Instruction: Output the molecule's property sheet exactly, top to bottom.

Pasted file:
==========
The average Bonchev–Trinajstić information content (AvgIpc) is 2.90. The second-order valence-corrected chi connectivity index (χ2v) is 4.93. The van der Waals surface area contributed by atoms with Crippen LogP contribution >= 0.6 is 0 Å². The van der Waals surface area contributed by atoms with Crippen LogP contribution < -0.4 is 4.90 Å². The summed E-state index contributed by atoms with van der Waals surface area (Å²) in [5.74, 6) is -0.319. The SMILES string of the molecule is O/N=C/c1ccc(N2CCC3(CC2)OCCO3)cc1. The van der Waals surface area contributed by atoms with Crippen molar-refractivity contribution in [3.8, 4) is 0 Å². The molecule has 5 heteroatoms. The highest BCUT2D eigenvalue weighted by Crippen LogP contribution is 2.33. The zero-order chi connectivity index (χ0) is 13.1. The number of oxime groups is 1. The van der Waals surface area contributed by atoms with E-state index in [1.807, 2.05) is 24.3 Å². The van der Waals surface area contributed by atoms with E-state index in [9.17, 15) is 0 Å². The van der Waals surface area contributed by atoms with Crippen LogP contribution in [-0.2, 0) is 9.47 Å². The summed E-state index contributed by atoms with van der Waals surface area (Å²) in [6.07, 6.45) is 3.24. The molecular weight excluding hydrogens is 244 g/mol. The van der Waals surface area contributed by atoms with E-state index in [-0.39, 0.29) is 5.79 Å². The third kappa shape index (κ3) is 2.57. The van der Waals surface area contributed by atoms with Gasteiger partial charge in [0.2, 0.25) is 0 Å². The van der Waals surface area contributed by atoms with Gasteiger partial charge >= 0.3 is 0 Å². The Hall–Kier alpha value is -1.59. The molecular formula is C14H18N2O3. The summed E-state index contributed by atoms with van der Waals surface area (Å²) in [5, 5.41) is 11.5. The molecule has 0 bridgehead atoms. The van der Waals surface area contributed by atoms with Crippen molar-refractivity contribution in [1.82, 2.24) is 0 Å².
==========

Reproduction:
The average Bonchev–Trinajstić information content (AvgIpc) is 2.90. The second-order valence-corrected chi connectivity index (χ2v) is 4.93. The van der Waals surface area contributed by atoms with Crippen LogP contribution >= 0.6 is 0 Å². The van der Waals surface area contributed by atoms with Crippen LogP contribution < -0.4 is 4.90 Å². The summed E-state index contributed by atoms with van der Waals surface area (Å²) in [5.74, 6) is -0.319. The SMILES string of the molecule is O/N=C/c1ccc(N2CCC3(CC2)OCCO3)cc1. The van der Waals surface area contributed by atoms with Crippen molar-refractivity contribution in [3.8, 4) is 0 Å². The molecule has 5 heteroatoms. The highest BCUT2D eigenvalue weighted by Crippen LogP contribution is 2.33. The zero-order chi connectivity index (χ0) is 13.1. The number of oxime groups is 1. The van der Waals surface area contributed by atoms with E-state index in [1.807, 2.05) is 24.3 Å². The van der Waals surface area contributed by atoms with E-state index in [9.17, 15) is 0 Å². The van der Waals surface area contributed by atoms with Crippen LogP contribution in [-0.2, 0) is 9.47 Å². The summed E-state index contributed by atoms with van der Waals surface area (Å²) in [6.07, 6.45) is 3.24. The molecular weight excluding hydrogens is 244 g/mol. The van der Waals surface area contributed by atoms with E-state index in [-0.39, 0.29) is 5.79 Å². The third kappa shape index (κ3) is 2.57. The van der Waals surface area contributed by atoms with Gasteiger partial charge in [0.2, 0.25) is 0 Å². The van der Waals surface area contributed by atoms with Gasteiger partial charge >= 0.3 is 0 Å². The Hall–Kier alpha value is -1.59. The molecular formula is C14H18N2O3. The summed E-state index contributed by atoms with van der Waals surface area (Å²) in [5, 5.41) is 11.5. The molecule has 0 bridgehead atoms. The van der Waals surface area contributed by atoms with Crippen molar-refractivity contribution in [1.82, 2.24) is 0 Å².